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Prices increase by more than 50%

The government says prices have increased by at least 50% in recent weeks, according to preliminary results from a survey it is conducting.

The government says prices have increased by at least 50% in recent weeks, according to preliminary results from a survey it is conducting.


Industry and Commerce permanent secretary, Abigail Shoniwa told NewsDay on the side lines of a Confederation of Zimbabwe Industries (CZI) breakfast meeting yesterday in Harare that the government would not tolerate any price increments.

“What I reported today is really the information that I am getting from the people out there, the consumers. They (consumers) have sent us write-ups, but we have got our people on the ground, teams that have gone out in urban areas and outside to really gather the information, so that we make a comparative pricing schedule and report,” she said.

“Price increments are there, but they do vary. The information that we have, which has still got to be verified, I have talked about 50% (price increments), but in some instances, as much as 100%. The feedback that I got was from the printing, fabric and food sector among others.”

Two weeks ago, consumers descended into panic-buying, amid reports on social media that the country was heading for a repeat of 2008, where shortages of basic commodities were experienced.

This has triggered a hike in cash premiums on the parallel market to between 40% and 45%.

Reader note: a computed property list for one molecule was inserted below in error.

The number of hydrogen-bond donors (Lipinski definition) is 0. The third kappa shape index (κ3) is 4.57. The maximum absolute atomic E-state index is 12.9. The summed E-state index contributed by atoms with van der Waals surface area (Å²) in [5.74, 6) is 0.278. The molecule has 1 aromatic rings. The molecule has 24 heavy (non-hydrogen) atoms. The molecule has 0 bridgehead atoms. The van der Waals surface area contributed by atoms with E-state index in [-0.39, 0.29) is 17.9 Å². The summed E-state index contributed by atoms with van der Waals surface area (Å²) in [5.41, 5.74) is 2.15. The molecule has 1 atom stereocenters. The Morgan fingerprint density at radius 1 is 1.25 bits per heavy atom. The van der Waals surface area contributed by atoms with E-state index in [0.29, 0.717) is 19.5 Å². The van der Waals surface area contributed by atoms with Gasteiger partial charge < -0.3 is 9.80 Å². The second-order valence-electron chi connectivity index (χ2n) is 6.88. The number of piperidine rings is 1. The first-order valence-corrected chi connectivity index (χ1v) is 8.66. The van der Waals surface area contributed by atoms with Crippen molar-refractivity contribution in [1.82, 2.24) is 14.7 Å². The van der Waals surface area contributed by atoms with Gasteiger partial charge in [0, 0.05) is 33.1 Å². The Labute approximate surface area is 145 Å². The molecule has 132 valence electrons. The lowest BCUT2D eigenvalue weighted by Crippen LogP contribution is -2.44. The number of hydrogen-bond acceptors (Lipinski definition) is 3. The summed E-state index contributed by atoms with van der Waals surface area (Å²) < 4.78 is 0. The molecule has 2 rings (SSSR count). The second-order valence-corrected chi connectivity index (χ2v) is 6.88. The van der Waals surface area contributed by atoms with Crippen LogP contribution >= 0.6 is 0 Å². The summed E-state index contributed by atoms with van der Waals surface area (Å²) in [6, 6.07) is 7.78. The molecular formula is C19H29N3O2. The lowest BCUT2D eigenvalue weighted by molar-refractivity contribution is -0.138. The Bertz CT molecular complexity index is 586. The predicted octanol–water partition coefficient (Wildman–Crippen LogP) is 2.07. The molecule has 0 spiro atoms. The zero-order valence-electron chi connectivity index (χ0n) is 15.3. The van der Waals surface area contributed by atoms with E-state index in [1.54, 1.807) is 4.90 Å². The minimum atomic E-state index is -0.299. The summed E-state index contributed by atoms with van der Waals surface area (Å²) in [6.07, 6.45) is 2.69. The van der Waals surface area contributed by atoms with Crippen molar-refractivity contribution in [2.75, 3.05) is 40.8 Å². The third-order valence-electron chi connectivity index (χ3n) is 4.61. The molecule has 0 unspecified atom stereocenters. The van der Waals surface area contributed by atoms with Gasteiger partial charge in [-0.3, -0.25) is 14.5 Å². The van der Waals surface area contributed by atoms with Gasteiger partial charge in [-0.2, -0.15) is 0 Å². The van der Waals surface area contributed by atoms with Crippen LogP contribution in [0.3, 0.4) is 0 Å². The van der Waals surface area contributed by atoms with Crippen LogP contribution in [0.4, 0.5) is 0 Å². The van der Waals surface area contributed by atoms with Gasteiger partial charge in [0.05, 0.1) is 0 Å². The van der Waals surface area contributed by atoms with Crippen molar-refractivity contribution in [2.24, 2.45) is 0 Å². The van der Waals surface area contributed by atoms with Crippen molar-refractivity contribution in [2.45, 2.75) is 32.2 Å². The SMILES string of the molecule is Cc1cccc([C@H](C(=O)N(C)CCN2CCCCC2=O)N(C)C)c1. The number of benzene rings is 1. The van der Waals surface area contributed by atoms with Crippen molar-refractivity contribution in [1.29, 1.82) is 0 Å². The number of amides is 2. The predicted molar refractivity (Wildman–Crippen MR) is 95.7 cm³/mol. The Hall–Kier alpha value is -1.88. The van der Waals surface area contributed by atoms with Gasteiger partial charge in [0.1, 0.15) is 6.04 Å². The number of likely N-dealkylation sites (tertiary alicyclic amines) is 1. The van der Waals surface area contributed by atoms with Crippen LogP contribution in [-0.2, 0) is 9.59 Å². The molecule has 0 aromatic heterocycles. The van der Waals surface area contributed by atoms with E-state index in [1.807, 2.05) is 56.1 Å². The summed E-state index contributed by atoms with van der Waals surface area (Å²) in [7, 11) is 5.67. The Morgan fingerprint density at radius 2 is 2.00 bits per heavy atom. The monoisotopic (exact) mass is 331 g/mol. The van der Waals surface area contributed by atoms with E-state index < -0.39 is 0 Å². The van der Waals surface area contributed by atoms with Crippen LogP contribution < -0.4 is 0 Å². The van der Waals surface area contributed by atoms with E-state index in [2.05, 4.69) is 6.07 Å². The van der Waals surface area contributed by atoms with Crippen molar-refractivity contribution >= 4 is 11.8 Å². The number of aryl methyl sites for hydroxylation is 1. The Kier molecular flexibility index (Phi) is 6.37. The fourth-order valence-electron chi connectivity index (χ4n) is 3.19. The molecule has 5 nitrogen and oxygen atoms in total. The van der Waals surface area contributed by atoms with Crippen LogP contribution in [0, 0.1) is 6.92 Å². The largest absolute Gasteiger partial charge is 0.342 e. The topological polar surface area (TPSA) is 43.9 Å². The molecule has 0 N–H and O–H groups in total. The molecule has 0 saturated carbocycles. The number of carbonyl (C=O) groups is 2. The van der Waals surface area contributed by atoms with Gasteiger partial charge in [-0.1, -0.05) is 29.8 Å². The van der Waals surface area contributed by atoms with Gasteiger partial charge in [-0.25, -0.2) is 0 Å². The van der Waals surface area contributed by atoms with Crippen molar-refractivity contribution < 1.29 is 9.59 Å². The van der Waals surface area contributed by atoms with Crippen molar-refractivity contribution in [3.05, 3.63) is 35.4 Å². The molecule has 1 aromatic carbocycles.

Before the panic-buying spree, cash premiums were ranging between 15% and 20%.

Since most of the companies are getting cash from the parallel market, they passed on the cost of cash premiums to the consumer by increasing prices, which still remain despite an injection of some nostro funds from the central bank.

CZI Groceries and Manufacturers’ Association chairperson, Nancy Guzha blamed the price hike on their suppliers, who have increased their prices.

“What we have been told by our members is the pain they are under because none of them is getting the 100% foreign currency that they want,” she said.

“When we put the payment to our bankers, we wait six or maybe eight weeks and if we are very lucky we can wait two weeks and that puts us in a very compromising position of having to source forex at a premium inasmuch as people do not want to admit it. This is what they are doing, this happens or we will have to scale down production.”

Guzha said companies were facing difficulties although it seemed that these manufacturers were trying to profiteer off the foreign currency shortages by leaving prices high.

Confederation of Zimbabwe Retailers president, Denford Mutashu said retailers had no choice, but to pass on the cost to the consumer, since the manufacturers’ hiked prices.

Central bank governor, John Mangudya said another reason for the price hike was the increased demand and shop owners saw an opportunity to profiteer.